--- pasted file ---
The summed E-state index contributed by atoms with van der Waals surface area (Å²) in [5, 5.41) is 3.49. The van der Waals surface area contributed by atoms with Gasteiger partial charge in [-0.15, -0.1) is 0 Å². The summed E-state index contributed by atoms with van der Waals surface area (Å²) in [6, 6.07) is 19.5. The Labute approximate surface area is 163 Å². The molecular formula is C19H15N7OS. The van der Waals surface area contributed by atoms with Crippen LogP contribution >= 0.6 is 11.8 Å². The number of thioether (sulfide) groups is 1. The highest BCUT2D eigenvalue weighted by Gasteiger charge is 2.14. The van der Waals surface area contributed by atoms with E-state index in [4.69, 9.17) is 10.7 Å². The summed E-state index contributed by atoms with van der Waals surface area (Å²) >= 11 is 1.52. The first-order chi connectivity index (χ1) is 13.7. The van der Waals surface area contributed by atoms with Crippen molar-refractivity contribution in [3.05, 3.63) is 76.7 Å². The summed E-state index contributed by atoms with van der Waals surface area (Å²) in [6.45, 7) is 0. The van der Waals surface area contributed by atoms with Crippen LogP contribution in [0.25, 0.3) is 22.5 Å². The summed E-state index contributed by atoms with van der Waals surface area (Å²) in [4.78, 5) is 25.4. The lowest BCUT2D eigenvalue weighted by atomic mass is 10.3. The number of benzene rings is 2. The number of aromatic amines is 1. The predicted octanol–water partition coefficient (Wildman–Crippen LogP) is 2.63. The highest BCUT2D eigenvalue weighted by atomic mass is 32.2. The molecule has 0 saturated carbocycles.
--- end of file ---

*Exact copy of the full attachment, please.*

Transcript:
The summed E-state index contributed by atoms with van der Waals surface area (Å²) in [5, 5.41) is 3.49. The van der Waals surface area contributed by atoms with Gasteiger partial charge in [-0.15, -0.1) is 0 Å². The summed E-state index contributed by atoms with van der Waals surface area (Å²) in [6, 6.07) is 19.5. The Labute approximate surface area is 163 Å². The molecular formula is C19H15N7OS. The van der Waals surface area contributed by atoms with Crippen LogP contribution >= 0.6 is 11.8 Å². The number of thioether (sulfide) groups is 1. The highest BCUT2D eigenvalue weighted by Gasteiger charge is 2.14. The van der Waals surface area contributed by atoms with E-state index in [4.69, 9.17) is 10.7 Å². The summed E-state index contributed by atoms with van der Waals surface area (Å²) >= 11 is 1.52. The first-order chi connectivity index (χ1) is 13.7. The van der Waals surface area contributed by atoms with Crippen molar-refractivity contribution in [3.05, 3.63) is 76.7 Å². The summed E-state index contributed by atoms with van der Waals surface area (Å²) in [6.45, 7) is 0. The van der Waals surface area contributed by atoms with Crippen LogP contribution in [0.25, 0.3) is 22.5 Å². The summed E-state index contributed by atoms with van der Waals surface area (Å²) in [4.78, 5) is 25.4. The lowest BCUT2D eigenvalue weighted by atomic mass is 10.3. The number of benzene rings is 2. The number of aromatic amines is 1. The predicted octanol–water partition coefficient (Wildman–Crippen LogP) is 2.63. The highest BCUT2D eigenvalue weighted by atomic mass is 32.2. The molecule has 0 saturated carbocycles.